"Look!" cried the crewman. "Look at his eyes."
"What about them?" asked the brother.
"A moment ago they were gray—as grey as steel cables. Now they're blue!"
"The sun's brighter," said the skipper, shrugging. "Or it's playing tricks with your own eyes. No matter, there's no color in the grave." (1.43-46)
If Bourne's chameleon eyes are no color, and there's no color in the grave, then Bourne's a dead man. When he rises again, he's a kind of zombie—it's the dead dispensing death. Every time Bourne shoots someone, imagine that instead he eats their brains.
Someone who thought he was dead —wanted him dead—knew he was alive. (3.148)
Seeing someone alive means wanting that person dead. Here, this logic is applied to Bourne, but it works throughout the novel, where thugs pop up andreveal themselves to be alive, only to be immediately targeted for death. Certain lives area kind of challenge or obstacle to be solved by murder.
"I want to live," he said. "Come on. Remember, when I open the door, look at me and smile, tilt your head back, laugh a little." "It will be the most difficult thing I've ever done." "It's easier than dying." (5.196-198)
Ludlum pulls off some fun hard-boiled zingers like "There's no color in the grave," or "It's easier than dying." This conversation is between Bourne, who has kidnapped Marie, and Marie, who really doesn't feel like laughing. And in response, Bourne is hard-nosed and ironic. Husband material, right?
For Peter, too, was a decent man, and he had been killed by indecent men. (14.201)
The death of decent men matters when they are killed by indecent men. Indecent men killed by decent men, though… that's fuzzier moral territory in the book. How do you think the book deals with this problem? Also: who decides what's decent and what isn't?
I am Cain. I am death. (18.89)
There's an echo here of Robert Oppenheimer, who worked on the atomic bomb, quoting the Bhagavad Gita when he saw the first nuclear explosion: "I am become Death, the destroyer of worlds. "Bourne isn't a nuclear bomb, though. He's understandably upset, because he's found out that he's an assassin—but sheesh, he's killed lots of people already in the book; it's not like a little blood should make him squeamish. Really, the problem seems to be less that he's "death" than that he's found out he's kind of a bad guy.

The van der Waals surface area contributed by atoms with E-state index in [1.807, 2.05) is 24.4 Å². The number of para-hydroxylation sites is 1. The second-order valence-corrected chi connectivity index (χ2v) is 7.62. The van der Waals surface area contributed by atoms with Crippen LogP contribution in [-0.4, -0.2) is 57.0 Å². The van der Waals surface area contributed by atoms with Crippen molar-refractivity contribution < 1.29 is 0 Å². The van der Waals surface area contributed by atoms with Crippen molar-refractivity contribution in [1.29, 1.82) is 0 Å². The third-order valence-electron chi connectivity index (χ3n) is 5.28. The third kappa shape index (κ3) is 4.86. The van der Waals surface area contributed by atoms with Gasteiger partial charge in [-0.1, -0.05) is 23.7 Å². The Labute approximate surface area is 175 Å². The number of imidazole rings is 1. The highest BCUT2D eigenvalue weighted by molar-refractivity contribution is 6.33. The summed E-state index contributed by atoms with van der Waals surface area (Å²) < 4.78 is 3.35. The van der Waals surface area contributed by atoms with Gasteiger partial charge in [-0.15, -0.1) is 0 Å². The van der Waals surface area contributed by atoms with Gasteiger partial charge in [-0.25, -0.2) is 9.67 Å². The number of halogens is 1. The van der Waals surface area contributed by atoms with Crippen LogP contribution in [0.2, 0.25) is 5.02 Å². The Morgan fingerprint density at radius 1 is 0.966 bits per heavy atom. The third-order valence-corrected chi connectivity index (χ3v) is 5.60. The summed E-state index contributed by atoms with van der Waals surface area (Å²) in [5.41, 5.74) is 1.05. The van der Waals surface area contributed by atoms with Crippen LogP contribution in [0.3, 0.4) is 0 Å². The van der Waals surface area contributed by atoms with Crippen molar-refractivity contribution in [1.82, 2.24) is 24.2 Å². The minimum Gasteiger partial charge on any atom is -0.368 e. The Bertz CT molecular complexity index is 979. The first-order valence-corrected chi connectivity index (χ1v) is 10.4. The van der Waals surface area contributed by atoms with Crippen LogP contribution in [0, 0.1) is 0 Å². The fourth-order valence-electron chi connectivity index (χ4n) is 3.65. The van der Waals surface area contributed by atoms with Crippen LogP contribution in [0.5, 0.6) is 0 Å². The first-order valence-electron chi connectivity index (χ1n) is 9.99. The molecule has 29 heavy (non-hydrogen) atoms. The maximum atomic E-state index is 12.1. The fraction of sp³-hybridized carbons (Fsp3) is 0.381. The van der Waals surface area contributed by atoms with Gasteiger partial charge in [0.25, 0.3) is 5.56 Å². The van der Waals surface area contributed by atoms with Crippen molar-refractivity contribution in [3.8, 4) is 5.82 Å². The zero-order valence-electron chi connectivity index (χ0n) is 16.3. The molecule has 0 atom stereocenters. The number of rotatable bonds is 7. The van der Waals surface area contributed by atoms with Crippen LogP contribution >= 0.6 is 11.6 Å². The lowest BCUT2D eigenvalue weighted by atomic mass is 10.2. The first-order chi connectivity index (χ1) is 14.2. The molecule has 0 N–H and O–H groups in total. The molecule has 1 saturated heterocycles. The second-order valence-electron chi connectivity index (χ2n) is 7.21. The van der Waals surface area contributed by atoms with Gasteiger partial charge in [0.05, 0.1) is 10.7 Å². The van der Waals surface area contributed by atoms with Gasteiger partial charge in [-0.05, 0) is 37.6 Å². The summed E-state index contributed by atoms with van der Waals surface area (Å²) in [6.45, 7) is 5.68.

The Monk lunged forward; there was nothing left but a final gesture, a final defiance. The European fired. (19.93)
This is the last moment of David Abbott, the Silent Monk. It's a gallant gesture in the face of death. Are we emotionally affected by this scene? It can be tough to get to know Abbott as a character—he gives a lot of exposition, and he's definitely a professional, but we don't really know him on an intimate level. Maybe this goes against the novel's emphasis on professionalism. Being professional is something, but it doesn't actually make you a real, live character.
"I want him dead." Conklin's words, though spoken softly, had the effect of a sudden, cold wind.
"He not only broke all the rules we each set down for ourselves—no matter what—but he sunk into the pits. He reeks. He is Cain." (22.58)
This is an official of the U.S. government ordering a summary execution on an American citizen…and then burbling about breaking all the rules.
Men like Villiers robbed life from the young and the very young. They did not deserve to live. (24.107)
Bourne's anger at Villiers here is linked to the death of Bourne's wife and son (even though Bourne can't remember them). Villiers promotes war; Bourne's loved ones died in war. Therefore, Villiers should die. Death calls for and justifies more death.
"Death is a statistic for the computers. For you it is survival." (29.44)
Bourne is remembering something David Abbott told him while he was Delta, fighting in Vietnam. It holds good throughout the book, though: death is treated as a wholesale statistic as Bourne racks up kills—and the treatment of death as a statistic is justified or necessary because of the overriding imperative for survival. Peacetime espionage is treated as war—which might be an analogy for how the Cold War worked.
"Treadstone's arrived. I'm to meet him near Rambouillet. At a cemetery." "That's a ghoulish touch. Why a cemetery?" "It's supposed to reassure me." (32.45-47)
The cemetery is supposed to reassure Bourne, because he's been there before. But it also suggests that Bourne feels very comfortable with death.
To survive he had to bring in the assassin; if he failed he was a dead man. And there would be no life for Marie St. Jacques. She would be destroyed, imprisoned, perhaps killed, for an act of faith that became an act of love. (33.34)
This is a good, short illustration of why Marie is important to the book. Bourne's motivation before he meets Marie is simple survival: it's just an eye for an eye, a death for a death. There can't really be any other motive for killing when his memory and mission are wiped out. Marie, though, adds altruism. After he meets Marie, Bourne's not just about survival, anymore; he's also about faith and love.
The line between belief and disbelief so thin…as thin as it was for the man-corpse whose name was Jason Bourne.
As mentioned in one of the earlier quotes, we get the image of Bourne as a zombie assassin, staggering around looking for someone's brain to eat since his own isn't working right, what with the amnesia and everything. "Cain is for Carlos and Carlos is for Cain…need brains!"
"I'll peel his face away. The Americans can have their Cain without a face! Then they can give this Bourne, this Delta, whatever name they care to." (34.20)
This is Carlos's most explicit and inventive supervillain threat. He's going to peel away Bourne's face. Death is linked to losing identity—which makes Bourne in some sense a dead man already. Carlos has such trouble killing Bourne in part because Bourne isn't quite alive. Faceless zombie Bourne taunts Carlos from beyond the grave.